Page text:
was offering to the men. At that point, Appellant claimed
that Mr. Hammock stuck something in his chest. He could not
tell if it was a gun but thought it might be because Mr.
Bolding offered to sell him a gun at some earlier time. Mr.
Hammock told Appellant to give him everything. Appellant told
Mr. Hammock that everything he had was on the console of the
car. As Mr. Hammock turned to look on the console, Appellant
reached for his own gun and fired as he backed away from the
car. Appellant stated that he tripped over the curb as the
car backed away.
When the car stopped, Appellant fired again, striking the
back window. Appellant testified that he was afraid Mr.
Bolding and Mr. Hammock had stopped the car to shoot him.
Appellant admitted that he fired multiple shots into the car
as it was driving away. Appellant could not tell if he had
hit anyone in the car but did not intend to kill anyone that
night. He fired at Mr. Hammock intending to shoot him because
he was afraid he was about to be shot.
Sometime later, Appellant learned that he hit someone with a
bullet. Appellant admitted that he lied to police about where
he was on the night of the shooting, about having a gun, and
about his phone number. Appellant also admitted that he used
a false name and address in order to purchase his telephone
and that he got rid of the murder weapon by giving it to a
friend named “Joe.”
State v. Hendricks, No. E2013-00346-CCA-R3CD, 2014
WL 1330184, at *1-5 (Tenn. Crim. App. Apr. 3, 2014)
jury trial, Petitioner was convicted of first-degree murder,
attempted first-degree murder, possession of cocaine with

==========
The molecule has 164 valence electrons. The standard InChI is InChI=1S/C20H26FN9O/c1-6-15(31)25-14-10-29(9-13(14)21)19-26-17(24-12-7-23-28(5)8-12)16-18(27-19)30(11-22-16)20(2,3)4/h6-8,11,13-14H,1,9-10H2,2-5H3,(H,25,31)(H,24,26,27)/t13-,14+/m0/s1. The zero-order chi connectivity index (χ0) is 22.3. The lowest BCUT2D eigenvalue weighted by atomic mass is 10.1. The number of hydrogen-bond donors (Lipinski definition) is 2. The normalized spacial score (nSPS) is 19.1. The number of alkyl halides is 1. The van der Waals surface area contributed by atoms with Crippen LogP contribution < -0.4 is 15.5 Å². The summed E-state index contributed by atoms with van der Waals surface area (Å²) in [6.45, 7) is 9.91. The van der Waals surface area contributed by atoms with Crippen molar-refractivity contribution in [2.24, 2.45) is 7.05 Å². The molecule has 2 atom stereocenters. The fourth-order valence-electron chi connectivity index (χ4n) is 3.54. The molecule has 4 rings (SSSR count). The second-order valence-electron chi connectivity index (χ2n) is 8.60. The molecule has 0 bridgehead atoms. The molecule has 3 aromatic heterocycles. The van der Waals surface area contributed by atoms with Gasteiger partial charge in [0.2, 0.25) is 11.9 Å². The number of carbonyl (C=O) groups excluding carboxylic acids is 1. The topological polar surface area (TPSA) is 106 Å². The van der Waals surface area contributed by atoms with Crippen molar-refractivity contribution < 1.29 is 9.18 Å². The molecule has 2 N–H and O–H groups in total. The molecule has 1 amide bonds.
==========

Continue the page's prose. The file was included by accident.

intent to deliver, possession of cocaine with intent to sell,
and simple possession of marijuana [Doc. 11-1 at 83, 107,
108, 109, 110]. He received an effective sentence of life in
prison [Id.]. Petitioner's convictions and
sentence were affirmed on appeal. Hendricks I, 2014
WL 1330184, at *1 (Tenn. Crim. App. Apr. 3, 2014), perm.
app. denied (Tenn. Sept. 18, 2014). The Tennessee
Supreme Court denied Petitioner's application for
discretionary review on September 18, 2014 [Doc. 11-24].
5, 2015, Petitioner filed a petition for post-conviction
relief, and that petition was later amended after Petitioner
was appointed counsel to assist him [Doc. 11-25 at 5-13,
34-37]. Following an evidentiary hearing, the post-conviction
court denied relief [Id. at 39-42]. The TCCA
affirmed the judgment of the post-conviction court on July
26, 2017. Hendricks v. State, No.
E2016-02123-CCA-R3-PC, 2017 WL 3174074 (Tenn. Crim. App. Jul.
26, 2017) (“Hendricks II”), perm.
app. denied (Tenn. Nov. 16, 2017). The Tennessee Supreme
Court denied discretionary review on November 16, 2017 [Doc.
March 12, 2018, Petitioner filed his original federal habeas
petition [Doc. 2]. On August 16, 2018, this Court ordered
Respondent to file a response to the petition [Doc. 7].
Respondent complied by filing an answer on October 3, 2018
[Doc. 13]. Petitioner then filed a motion to hold these
proceedings in abeyance while he sought State habeas relief
[Doc. 15]. That motion was granted [Doc. 16].
filed his State habeas petition on September 5, 2018 [Doc.
24-1]. The petition was denied on October 31, 2018 [Doc.
24-4]. While Petitioner did appeal the State habeas
court's denial of his petition, he sought to voluntarily
dismiss his appeal on August 3, 2018, which the TCCA granted
[Doc. 24-5; Doc. 24-6; Doc. 24-7].
Petitioner filed a motion to amend his federal habeas
petition on April 10, 2019, and he filed an amended petition
on May 6, 2019, which included two new claims of ineffective
assistance of counsel [See Doc. 21 at 16-17].
Petitioner's federal habeas petition, as amended, raises
the following grounds for relief, as paraphrased by the
1. Whether the State withheld evidence in violation of
Brady v. Maryland, 373 U.S. 83 (1963);
2. Whether the trial court erred in failing to issue jury
instructions on the statutory defenses of duress and
3. Whether the trial court enhanced Petitioner's sentence
in violation of Blakely v. Washington, 542 ...